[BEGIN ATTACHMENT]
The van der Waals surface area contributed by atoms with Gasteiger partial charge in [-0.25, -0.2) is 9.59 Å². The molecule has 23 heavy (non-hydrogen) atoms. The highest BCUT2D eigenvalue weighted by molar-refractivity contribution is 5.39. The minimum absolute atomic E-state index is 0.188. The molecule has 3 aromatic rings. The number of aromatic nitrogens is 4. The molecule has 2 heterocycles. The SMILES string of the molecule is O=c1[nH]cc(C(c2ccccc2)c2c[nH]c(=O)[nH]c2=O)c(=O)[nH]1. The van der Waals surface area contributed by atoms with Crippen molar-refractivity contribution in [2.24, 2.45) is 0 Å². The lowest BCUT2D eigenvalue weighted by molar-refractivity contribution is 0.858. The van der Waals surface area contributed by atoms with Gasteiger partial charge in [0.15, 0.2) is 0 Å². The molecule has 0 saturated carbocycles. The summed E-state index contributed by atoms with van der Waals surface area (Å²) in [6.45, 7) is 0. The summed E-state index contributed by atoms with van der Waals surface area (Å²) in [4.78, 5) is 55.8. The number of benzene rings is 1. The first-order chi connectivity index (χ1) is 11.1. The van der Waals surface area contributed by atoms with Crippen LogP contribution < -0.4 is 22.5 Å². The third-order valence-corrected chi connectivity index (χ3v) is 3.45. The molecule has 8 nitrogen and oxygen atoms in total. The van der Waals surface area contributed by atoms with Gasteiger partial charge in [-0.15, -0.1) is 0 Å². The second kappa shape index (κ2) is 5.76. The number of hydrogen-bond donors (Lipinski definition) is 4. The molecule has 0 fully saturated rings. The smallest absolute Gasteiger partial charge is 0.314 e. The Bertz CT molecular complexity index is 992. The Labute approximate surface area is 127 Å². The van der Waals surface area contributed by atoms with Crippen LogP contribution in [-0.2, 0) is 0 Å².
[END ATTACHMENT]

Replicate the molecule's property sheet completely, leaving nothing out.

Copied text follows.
The van der Waals surface area contributed by atoms with Gasteiger partial charge in [-0.25, -0.2) is 9.59 Å². The molecule has 23 heavy (non-hydrogen) atoms. The highest BCUT2D eigenvalue weighted by molar-refractivity contribution is 5.39. The minimum absolute atomic E-state index is 0.188. The molecule has 3 aromatic rings. The number of aromatic nitrogens is 4. The molecule has 2 heterocycles. The SMILES string of the molecule is O=c1[nH]cc(C(c2ccccc2)c2c[nH]c(=O)[nH]c2=O)c(=O)[nH]1. The van der Waals surface area contributed by atoms with Crippen molar-refractivity contribution in [2.24, 2.45) is 0 Å². The lowest BCUT2D eigenvalue weighted by molar-refractivity contribution is 0.858. The van der Waals surface area contributed by atoms with Gasteiger partial charge in [0.15, 0.2) is 0 Å². The molecule has 0 saturated carbocycles. The summed E-state index contributed by atoms with van der Waals surface area (Å²) in [6.45, 7) is 0. The summed E-state index contributed by atoms with van der Waals surface area (Å²) in [4.78, 5) is 55.8. The number of benzene rings is 1. The first-order chi connectivity index (χ1) is 11.1. The van der Waals surface area contributed by atoms with Crippen LogP contribution < -0.4 is 22.5 Å². The third-order valence-corrected chi connectivity index (χ3v) is 3.45. The molecule has 8 nitrogen and oxygen atoms in total. The van der Waals surface area contributed by atoms with Gasteiger partial charge in [-0.15, -0.1) is 0 Å². The second kappa shape index (κ2) is 5.76. The number of hydrogen-bond donors (Lipinski definition) is 4. The molecule has 0 fully saturated rings. The smallest absolute Gasteiger partial charge is 0.314 e. The Bertz CT molecular complexity index is 992. The Labute approximate surface area is 127 Å². The van der Waals surface area contributed by atoms with Crippen LogP contribution in [-0.2, 0) is 0 Å².